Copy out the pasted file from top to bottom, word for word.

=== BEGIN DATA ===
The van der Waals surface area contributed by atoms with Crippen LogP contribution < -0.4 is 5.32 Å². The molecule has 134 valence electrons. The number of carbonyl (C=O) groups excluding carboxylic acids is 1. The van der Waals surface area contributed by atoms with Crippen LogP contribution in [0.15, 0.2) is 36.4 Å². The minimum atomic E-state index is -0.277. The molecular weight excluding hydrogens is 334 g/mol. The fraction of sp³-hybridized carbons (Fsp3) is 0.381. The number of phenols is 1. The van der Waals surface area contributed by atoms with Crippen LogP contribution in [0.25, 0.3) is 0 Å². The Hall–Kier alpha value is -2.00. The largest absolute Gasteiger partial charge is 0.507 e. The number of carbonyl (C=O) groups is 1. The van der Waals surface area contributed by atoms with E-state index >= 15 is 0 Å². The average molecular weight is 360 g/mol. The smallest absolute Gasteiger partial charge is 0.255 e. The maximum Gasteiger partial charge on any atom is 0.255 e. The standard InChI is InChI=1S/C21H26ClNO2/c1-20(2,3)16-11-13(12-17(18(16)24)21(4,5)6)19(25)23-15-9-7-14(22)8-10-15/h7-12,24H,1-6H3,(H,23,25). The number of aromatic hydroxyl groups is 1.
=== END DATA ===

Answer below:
The van der Waals surface area contributed by atoms with Crippen LogP contribution < -0.4 is 5.32 Å². The molecule has 134 valence electrons. The number of carbonyl (C=O) groups excluding carboxylic acids is 1. The van der Waals surface area contributed by atoms with Crippen LogP contribution in [0.15, 0.2) is 36.4 Å². The minimum atomic E-state index is -0.277. The molecular weight excluding hydrogens is 334 g/mol. The fraction of sp³-hybridized carbons (Fsp3) is 0.381. The number of phenols is 1. The van der Waals surface area contributed by atoms with Crippen LogP contribution in [0.25, 0.3) is 0 Å². The Hall–Kier alpha value is -2.00. The largest absolute Gasteiger partial charge is 0.507 e. The number of carbonyl (C=O) groups is 1. The van der Waals surface area contributed by atoms with E-state index >= 15 is 0 Å². The average molecular weight is 360 g/mol. The smallest absolute Gasteiger partial charge is 0.255 e. The maximum Gasteiger partial charge on any atom is 0.255 e. The standard InChI is InChI=1S/C21H26ClNO2/c1-20(2,3)16-11-13(12-17(18(16)24)21(4,5)6)19(25)23-15-9-7-14(22)8-10-15/h7-12,24H,1-6H3,(H,23,25). The number of aromatic hydroxyl groups is 1.